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Microtone Pianos

The piano: historical and mechanical information
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Microtone Pianos

Postby PJF » 26 Oct 2006, 02:29

Microtonality is the division of an octave into more than the usual twelve tones. I don't know much about this oddity, yet. The pianos in this recording have been retuned so that an octave consists of 17 tones. At first, it just sounded out of tune, but after a few listenings, I realized there is order in the chaos, just not what we normally think of as order. The intervals one thinks of in music do not apply. I suppose intervals heard here could be a major3.35th or a minor 9.17th. However, the re-tuned pianos are normal instruments. The pitches have just been altered.

Youtube is down, I'll link to the weird piece later.

Here is a link to a true microtone piano site. This is so bizzare.


http://www.sauter-pianos.de/english/pia ... otone.html
Last edited by PJF on 26 Oct 2006, 02:36, edited 1 time in total.
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Postby PJF » 26 Oct 2006, 02:35

http://www.sauter-pianos.de/english/pia ... creen=true

Check out the interval between f and fis! (F and F-sharp) From ti to do there are eight keys!
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Postby jre58591 » 26 Oct 2006, 17:21

i wonder if herbert henck used one in his recording of clarence barlow's massive microtonal (possibly) piece congluotobusisletmesi, or was the piano just really badly out of tune?
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Postby PianistSk8er » 27 Oct 2006, 17:01

Was this the video?..

http://www.youtube.com/watch?v=pY4UwgwV4RY

It sounds... different... :P

PS
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Postby jre58591 » 27 Oct 2006, 17:17

haha its like a mix of charles ives's songs and his 3 quarter tone pieces for two pianos. i just love that "out of tune" noise.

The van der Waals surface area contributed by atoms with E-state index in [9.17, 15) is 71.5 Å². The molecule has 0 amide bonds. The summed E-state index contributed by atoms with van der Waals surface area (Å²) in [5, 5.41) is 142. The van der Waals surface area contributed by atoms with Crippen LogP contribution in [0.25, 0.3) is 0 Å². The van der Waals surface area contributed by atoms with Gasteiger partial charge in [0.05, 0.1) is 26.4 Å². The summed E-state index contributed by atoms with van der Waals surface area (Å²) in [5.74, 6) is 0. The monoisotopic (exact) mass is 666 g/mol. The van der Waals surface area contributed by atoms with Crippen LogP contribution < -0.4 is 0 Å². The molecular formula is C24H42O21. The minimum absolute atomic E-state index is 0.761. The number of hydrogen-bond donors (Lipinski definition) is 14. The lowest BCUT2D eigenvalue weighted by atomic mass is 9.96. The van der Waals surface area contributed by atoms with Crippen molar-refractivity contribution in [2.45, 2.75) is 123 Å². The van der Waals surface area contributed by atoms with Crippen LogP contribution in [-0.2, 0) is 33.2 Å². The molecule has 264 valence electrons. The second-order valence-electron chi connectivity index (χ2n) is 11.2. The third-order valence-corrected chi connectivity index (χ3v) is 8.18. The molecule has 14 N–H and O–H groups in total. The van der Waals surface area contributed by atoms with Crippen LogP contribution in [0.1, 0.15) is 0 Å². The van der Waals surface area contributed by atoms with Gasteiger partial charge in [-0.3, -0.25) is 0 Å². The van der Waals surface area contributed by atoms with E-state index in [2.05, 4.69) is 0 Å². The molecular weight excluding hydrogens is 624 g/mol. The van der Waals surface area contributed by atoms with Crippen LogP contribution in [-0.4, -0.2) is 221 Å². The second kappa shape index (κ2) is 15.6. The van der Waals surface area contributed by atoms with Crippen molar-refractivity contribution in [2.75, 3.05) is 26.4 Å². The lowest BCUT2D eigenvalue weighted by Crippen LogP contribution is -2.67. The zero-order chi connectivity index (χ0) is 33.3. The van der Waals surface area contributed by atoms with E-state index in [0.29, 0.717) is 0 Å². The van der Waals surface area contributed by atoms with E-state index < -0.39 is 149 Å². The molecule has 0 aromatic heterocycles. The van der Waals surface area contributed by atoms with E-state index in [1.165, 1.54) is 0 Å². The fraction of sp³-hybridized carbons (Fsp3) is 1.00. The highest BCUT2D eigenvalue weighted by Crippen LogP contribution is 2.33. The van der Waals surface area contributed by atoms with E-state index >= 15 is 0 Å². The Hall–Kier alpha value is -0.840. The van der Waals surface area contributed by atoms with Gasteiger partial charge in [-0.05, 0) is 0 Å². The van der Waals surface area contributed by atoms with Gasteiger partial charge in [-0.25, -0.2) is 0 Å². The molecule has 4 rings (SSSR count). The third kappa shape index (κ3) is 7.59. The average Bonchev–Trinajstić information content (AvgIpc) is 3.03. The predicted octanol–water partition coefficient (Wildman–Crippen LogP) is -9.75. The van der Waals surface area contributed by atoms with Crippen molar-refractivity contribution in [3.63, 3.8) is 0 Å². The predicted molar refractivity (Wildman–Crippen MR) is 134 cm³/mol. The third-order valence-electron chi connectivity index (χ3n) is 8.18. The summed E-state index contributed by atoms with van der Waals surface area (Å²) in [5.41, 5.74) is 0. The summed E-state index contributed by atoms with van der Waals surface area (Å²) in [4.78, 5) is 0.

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Postby PJF » 27 Oct 2006, 20:50

Yeah, that's the video. You keep waiting for some kind of resolution, but there is none. After listening to it, I hear twelve-tone music in a whole new light. I know Bartok wrote quarter-tonal pieces, I can't find them, however.

I still haven't heard a true microtone piano, namely the 16th tone piano, which divides the octave into 96 equidistant tones. The 97 key Sauter microtone piano tonal span is only one octave from key #1 to Key #97! On this piano each half-step is subdivided into eight equal tones. That's eight tones in between the note B and the note C. I've yet to find any recording of it.

Are we in the Twilight Zone yet?

:lol:
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Postby juufa72 » 27 Oct 2006, 22:15

maybe it's just me but i don't hear a difference. to me is sounds like the pianos are out of tune and not in time with each other.
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Postby PJF » 27 Oct 2006, 22:31

The pianos in the video are technically retuned. You are right though, as compared to normal pitch, they are out of tune. This weirdness is done on purpose with the intent of creating a new system of harmonics.

Here are excerpts from Charles Ives' "Three Quarter-tone Pieces". Here, two pianos are used, one being a 1/4 tone lower than the other. This is weird stuff, but I really like the last one. These compositions are of a much higher calibre than the one in the video, IMO. Tell me what you all think.

http://www.amazon.com/gp/music/wma-pop- ... 50-6601529
http://www.amazon.com/gp/music/wma-pop- ... 50-6601529
http://www.amazon.com/gp/music/wma-pop- ... 50-6601529
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Postby juufa72 » 27 Oct 2006, 23:56

A little too modern for me. Maybe if this type of piano was available from the start then I would not be saying this :roll:...but thank you I'll stick to what is "normal". :|
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Postby PJF » 28 Oct 2006, 20:24

For the most part I agree; this music is not for easy listening. Artistically and technically, its on a different plane. Where composers like Shostakovich, Prokofiev and Schoenberg stop, Ives begins. Even the most abstract of Shoenberg is still written in the twelve-tone format. Ives' 1/4 tone pieces make Shoenberg's atonal extremes sound like Chopin.

We must make attention of compositions that fly in the face of what is considered "normal", if only with the intent of gaining a fresh appreciation of the divine gift that is classical music.
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